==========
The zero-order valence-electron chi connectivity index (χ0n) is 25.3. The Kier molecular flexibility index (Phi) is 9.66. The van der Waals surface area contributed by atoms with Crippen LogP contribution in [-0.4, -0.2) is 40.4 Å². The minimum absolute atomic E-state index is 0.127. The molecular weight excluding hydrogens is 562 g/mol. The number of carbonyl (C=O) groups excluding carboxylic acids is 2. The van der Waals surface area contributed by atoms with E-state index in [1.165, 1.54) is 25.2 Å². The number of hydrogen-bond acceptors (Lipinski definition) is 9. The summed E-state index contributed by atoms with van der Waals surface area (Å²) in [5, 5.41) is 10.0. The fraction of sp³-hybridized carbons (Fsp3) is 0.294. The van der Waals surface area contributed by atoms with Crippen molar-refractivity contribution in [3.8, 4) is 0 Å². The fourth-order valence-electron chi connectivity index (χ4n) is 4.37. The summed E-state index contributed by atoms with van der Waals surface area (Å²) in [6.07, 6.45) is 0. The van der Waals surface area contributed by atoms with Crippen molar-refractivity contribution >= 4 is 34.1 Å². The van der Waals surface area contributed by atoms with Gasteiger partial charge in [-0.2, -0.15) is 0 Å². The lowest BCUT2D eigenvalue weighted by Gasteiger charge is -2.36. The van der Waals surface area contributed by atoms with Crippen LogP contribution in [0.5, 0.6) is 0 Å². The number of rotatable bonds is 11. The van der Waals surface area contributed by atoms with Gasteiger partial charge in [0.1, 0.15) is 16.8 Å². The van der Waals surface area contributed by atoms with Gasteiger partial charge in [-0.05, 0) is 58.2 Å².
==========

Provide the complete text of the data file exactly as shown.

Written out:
The zero-order valence-electron chi connectivity index (χ0n) is 25.3. The Kier molecular flexibility index (Phi) is 9.66. The van der Waals surface area contributed by atoms with Crippen LogP contribution in [-0.4, -0.2) is 40.4 Å². The minimum absolute atomic E-state index is 0.127. The molecular weight excluding hydrogens is 562 g/mol. The number of carbonyl (C=O) groups excluding carboxylic acids is 2. The van der Waals surface area contributed by atoms with E-state index in [1.165, 1.54) is 25.2 Å². The number of hydrogen-bond acceptors (Lipinski definition) is 9. The summed E-state index contributed by atoms with van der Waals surface area (Å²) in [5, 5.41) is 10.0. The fraction of sp³-hybridized carbons (Fsp3) is 0.294. The van der Waals surface area contributed by atoms with Crippen molar-refractivity contribution in [3.8, 4) is 0 Å². The fourth-order valence-electron chi connectivity index (χ4n) is 4.37. The summed E-state index contributed by atoms with van der Waals surface area (Å²) in [6.07, 6.45) is 0. The van der Waals surface area contributed by atoms with Crippen molar-refractivity contribution >= 4 is 34.1 Å². The van der Waals surface area contributed by atoms with Gasteiger partial charge in [-0.2, -0.15) is 0 Å². The lowest BCUT2D eigenvalue weighted by Gasteiger charge is -2.36. The van der Waals surface area contributed by atoms with Crippen LogP contribution in [0.5, 0.6) is 0 Å². The number of rotatable bonds is 11. The van der Waals surface area contributed by atoms with Gasteiger partial charge in [0.1, 0.15) is 16.8 Å². The van der Waals surface area contributed by atoms with Gasteiger partial charge in [-0.05, 0) is 58.2 Å².